Play around with your movements using nothing but a wall.

Look at how children move when they play: almost universally—assuming the adults around them don’t intervene and impose restrictions on their natural instincts to play. They run, jump, climb and crawl, and they do these things at every given opportunity, exploring their space and learning what their bodies can do.

The movements of play are holistic, complex-dynamic, non-linear, instinctive and adaptive. They don’t play by repeating isolated patterns over and over. They don’t play by deconstructing movement into its component parts. They don’t obsess about alignment or core strength. And yet kids who are allowed to explore their physicality naturally and broadly tend to develop healthily, athletically and with general physical competence.

That should be a clue to us as to how we are meant to be moving as adults—or at least what we should be capable of doing. Play is an evolutionary indicator of the optimal movement patterns of any species. Making time to play is something worth getting serious about. Dust off those hobbies and pursuits you used to be so passionate about and give them some air; let them resonate with you again and you might find you are reminded of important truths you let fall away long ago in the rush and persistent demands of a modern working life.

Play will also help refresh your mental processes, giving your mind a much-needed break from the daily routines that can become all too monotonous and repetitive, slowly eating away at your resolve and enthusiasm for life. Play a little each day and you’ll notice your energy levels increase, your mental acuity improve (especially if it’s movement-based, demonstrated to increase brain function and brain cell production) and your appetite for life restored.

Of course, work—that time we commit to pursuing our calling (which can also be our chosen form of play!)—is just as important. The key is to create a balanced lifestyle that provides enough time for both work and play, so that you can bring 100 percent of your being to each pursuit. That has to be worth finding time in your schedule.

Movement of the month: tic-tac

As you begin to practice parkour you will find that you view your surroundings in a radically different way. You will come to see obstacles as opportunities for movements, barriers as gateways and new surfaces you never even noticed before.

The tic-tac is a prime example of this altered perspective in action. Effectively, a tic-tac is a step on a vertical surface to push from it onto or over other another object. You will find that you are quite capable of using walls like floors, providing you get the technique right.

It’s all about body positioning and the angle at which you strike the wall. The better you become at gauging how this should be done in any given situation, the more you will find that you can pretty much kick off or step from any object to or over another. You can tic-tac from walls, rails, lamp-posts, bollards—in fact, almost any street furniture you encounter (as long as it is solid enough and has a reasonable grip on its surface).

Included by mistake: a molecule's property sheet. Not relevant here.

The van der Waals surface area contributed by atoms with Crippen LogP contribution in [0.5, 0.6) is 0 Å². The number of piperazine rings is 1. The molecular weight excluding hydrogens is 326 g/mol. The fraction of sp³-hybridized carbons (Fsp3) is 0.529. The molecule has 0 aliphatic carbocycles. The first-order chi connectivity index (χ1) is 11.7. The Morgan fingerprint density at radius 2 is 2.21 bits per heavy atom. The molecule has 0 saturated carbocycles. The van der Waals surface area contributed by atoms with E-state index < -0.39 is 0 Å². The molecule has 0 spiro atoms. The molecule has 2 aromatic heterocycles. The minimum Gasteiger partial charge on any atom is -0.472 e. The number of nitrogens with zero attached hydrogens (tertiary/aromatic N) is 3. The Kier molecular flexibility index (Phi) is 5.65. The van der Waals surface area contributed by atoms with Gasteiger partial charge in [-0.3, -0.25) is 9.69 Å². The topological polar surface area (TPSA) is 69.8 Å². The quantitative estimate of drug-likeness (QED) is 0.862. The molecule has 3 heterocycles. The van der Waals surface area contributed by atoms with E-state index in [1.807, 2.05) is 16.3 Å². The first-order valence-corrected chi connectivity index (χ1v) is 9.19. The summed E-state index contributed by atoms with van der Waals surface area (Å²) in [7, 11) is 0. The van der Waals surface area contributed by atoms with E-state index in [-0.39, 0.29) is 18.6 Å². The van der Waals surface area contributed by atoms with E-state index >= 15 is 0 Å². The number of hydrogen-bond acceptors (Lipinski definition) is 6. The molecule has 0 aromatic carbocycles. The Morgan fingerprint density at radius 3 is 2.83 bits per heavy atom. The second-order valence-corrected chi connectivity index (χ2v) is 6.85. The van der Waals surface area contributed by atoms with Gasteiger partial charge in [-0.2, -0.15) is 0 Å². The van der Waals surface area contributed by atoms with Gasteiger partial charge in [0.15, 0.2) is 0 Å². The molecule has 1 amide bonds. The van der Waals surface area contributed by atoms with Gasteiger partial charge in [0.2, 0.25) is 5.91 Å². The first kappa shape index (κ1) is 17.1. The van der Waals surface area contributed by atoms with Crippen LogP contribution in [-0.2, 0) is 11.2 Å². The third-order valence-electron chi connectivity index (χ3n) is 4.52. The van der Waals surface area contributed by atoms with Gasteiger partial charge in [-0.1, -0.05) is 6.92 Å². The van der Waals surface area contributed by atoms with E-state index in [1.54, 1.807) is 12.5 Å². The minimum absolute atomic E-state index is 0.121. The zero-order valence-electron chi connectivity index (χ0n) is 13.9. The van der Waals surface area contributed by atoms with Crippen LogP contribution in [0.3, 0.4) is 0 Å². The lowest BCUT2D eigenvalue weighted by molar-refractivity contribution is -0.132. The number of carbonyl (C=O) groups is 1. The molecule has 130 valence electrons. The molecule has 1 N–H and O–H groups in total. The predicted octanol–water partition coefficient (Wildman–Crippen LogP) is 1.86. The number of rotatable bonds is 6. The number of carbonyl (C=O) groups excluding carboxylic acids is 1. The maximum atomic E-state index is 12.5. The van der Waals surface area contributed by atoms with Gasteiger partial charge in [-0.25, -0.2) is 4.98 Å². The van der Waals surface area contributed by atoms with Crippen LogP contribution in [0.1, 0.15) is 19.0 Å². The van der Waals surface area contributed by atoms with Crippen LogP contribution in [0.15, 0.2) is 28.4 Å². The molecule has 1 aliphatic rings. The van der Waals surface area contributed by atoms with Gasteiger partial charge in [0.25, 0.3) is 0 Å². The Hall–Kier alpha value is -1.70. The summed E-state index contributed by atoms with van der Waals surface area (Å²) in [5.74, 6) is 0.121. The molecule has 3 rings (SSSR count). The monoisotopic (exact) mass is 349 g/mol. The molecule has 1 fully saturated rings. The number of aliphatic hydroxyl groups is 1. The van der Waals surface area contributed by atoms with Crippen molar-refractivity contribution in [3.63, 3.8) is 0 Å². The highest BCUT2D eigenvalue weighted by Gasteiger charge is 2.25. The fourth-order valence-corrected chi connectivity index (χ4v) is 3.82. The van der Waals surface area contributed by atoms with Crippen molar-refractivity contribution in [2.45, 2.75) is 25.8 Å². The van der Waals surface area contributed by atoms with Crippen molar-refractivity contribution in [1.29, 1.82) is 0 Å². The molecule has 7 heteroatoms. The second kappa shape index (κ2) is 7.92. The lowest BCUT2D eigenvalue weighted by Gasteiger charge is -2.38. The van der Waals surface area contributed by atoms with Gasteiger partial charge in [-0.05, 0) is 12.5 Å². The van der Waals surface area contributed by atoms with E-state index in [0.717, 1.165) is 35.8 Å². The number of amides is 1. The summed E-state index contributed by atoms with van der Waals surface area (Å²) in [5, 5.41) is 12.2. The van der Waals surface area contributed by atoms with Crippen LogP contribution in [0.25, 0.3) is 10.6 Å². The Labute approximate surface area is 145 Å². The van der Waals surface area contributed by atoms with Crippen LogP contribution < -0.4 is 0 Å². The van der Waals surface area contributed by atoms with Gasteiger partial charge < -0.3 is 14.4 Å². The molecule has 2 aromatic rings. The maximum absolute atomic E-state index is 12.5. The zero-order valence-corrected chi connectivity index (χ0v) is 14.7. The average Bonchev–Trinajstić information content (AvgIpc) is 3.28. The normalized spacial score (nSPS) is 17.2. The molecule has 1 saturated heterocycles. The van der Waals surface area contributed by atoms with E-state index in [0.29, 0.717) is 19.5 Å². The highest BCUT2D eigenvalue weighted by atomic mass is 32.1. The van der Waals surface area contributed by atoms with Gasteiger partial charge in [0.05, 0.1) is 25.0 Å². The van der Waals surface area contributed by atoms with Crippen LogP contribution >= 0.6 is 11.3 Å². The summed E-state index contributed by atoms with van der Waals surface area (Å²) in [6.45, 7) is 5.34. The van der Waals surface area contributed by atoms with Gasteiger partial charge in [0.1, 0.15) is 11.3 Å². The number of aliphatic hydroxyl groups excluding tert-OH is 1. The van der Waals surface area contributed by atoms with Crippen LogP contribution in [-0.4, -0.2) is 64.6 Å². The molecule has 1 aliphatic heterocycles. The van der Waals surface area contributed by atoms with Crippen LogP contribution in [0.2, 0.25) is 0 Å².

This is another technique that is extremely versatile and flexible, and one that can be utilized in countless scenarios to aid your movement and improve your creativity. Tic-tacs are great to use in combination with other techniques, such as vaults of precision jumps. For example, a tic-tac from a wall over a very high railing might be easier if you use your hand on the obstacle as you go, creating a tic-tac to vault combination. Or, any tic-tac that requires you to land on a slim or small surface area is working your precision at the same time.

Again, always think creatively with this type of movement and you will find endless variations which will challenge you over and over.

How to tic-tac

Step 1: Approach

Approach the obstacle from an angle and gauge the distance before jumping at the wall. You should take off when you’re about one running stride from the obstacle. Use your leg nearest the wall for the tic-tac.

Step 2: Step

As you jump, target where your foot is going to strike the wall, and make sure the foot is pointing roughly upwards. Strike the wall with the ball of the foot for control and bounce.

Step 3: Kick

Hit the wall and immediately kick off, pushing up and out at the same time. This will give you the height you need to get good distance. Your body should be leaning away from the wall. If your posture is too upright against the wall, your foot will slip due to the downward force.

Step 4: Redirect

As you push away from the wall, turn your head and body to point in your desired direction. Spot the landing, and raise your knees to be able to either land on it or clear the obstacle. Try to land with accuracy and as softly as possible.

Key Points: The position of your foot on the wall should be with the toes angled upwards or slightly upwards. Doing this will allow you to push up as well as away from the wall, which will give you more height and therefore more distance.

The higher you get your foot on the wall, the farther you can then jump as you push off it. But put it too high and you will not be able to push at all—it’s a matter of finding what height works best for you and simply practicing until your body knows instinctively where to place the foot to make the move a success.

As you push off from the wall turn your head and body quickly to site your landing and to help you reach your intended destination. Aim to bounce off the wall as dynamically as possible.

Photo credit (top to bottom): Vagengeym_Elena, Thinkstock; Andy Pearson / Parkour Generations